A Citibank sign in front of one of the company’s offices in California.
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Citigroup reported stronger-than-expected results for its third quarter on Thursday as trading revenue helped the company deliver a major increase in profits.
The bank reported $2.15 in earnings per share on $17.15 billion in revenue. Wall Street was anticipating earnings per share of $1.65 on revenue of $16.97 billion, based on Refinitiv consensus estimates.
Net income came in at $4.6 billion, compared with $3.1 billion a year ago. That is a 48% increase year over year.
Trading revenue for fixed income and equity markets topped estimates at $3.18 billion and $1.23 billion, respectively. Analysts expected $3.07 billion in revenue from fixed income trading and $909.7 million in revenue from equities trading, according to StreetAccount estimates. Equity trading revenue was up 40% year over year.
“The recovery from the pandemic continues to drive corporate and consumer confidence and is creating very active client engagement as you can see through our strong results in Investment Banking and Equity Markets, both up approximately 40% year-over-year, in addition to double-digit fee growth in Treasury and Trade Solutions as we help our clients reposition their supply chain,” CEO Jane Fraser said in a statement.
The bank’s shares were down less than 1% in morning trading after the earnings report.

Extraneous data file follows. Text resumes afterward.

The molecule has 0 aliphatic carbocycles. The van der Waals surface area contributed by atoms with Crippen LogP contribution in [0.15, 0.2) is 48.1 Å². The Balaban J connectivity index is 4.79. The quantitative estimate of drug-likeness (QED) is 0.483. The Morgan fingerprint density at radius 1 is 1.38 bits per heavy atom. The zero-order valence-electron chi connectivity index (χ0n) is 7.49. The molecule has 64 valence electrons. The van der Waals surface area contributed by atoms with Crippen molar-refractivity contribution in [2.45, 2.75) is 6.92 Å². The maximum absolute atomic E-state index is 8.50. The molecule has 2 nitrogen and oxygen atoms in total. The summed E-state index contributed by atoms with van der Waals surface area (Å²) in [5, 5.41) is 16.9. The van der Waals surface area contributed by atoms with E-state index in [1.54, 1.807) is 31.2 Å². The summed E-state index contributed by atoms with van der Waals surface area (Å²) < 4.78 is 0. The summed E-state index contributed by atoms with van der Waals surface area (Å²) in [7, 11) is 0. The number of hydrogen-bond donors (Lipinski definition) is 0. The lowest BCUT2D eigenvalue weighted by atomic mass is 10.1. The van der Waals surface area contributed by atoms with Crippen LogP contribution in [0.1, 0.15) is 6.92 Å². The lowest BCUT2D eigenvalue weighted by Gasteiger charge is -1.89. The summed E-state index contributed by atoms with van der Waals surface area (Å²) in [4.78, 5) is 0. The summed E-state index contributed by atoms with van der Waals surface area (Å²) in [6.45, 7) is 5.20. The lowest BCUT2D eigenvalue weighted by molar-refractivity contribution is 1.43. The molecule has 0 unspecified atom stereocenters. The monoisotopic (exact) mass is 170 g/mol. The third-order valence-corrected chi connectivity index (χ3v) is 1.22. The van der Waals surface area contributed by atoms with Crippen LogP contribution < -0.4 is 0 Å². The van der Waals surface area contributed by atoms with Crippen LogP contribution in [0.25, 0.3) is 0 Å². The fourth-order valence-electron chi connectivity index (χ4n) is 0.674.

Citi released $1.16 billion in loan loss provisions, resulting in a net benefit of $192 billion for the quarter. Banks built up massive reserves during the economic downturn last year but have released them as the economy has recovered, boosting their bottom lines.
In addition to the results, investors will look to Citi’s conference call for its expectations on the economic recovery, interest rates and loan creation. They will also seek new insight into Fraser’s plan for the bank, which she took over earlier this year.
For the second quarter, Citi beat expectations on the top and bottom lines thanks in part to a $1.1 billion benefit for loan loss reserves. The bank also announced in April that it was exiting retail operations in 13 non-U.S. countries.
On Wednesday, JPMorgan kicked off bank earnings season by beating profit expectations on a $1.5 billion boost from loan loss reserves. Wells Fargo, Morgan Stanley and Bank of America also beat expectations Thursday.
Entering Thursday, shares of Citi were up about 14% year to date, which trailed the returns of the KBW Bank Index and some of its large-cap peers.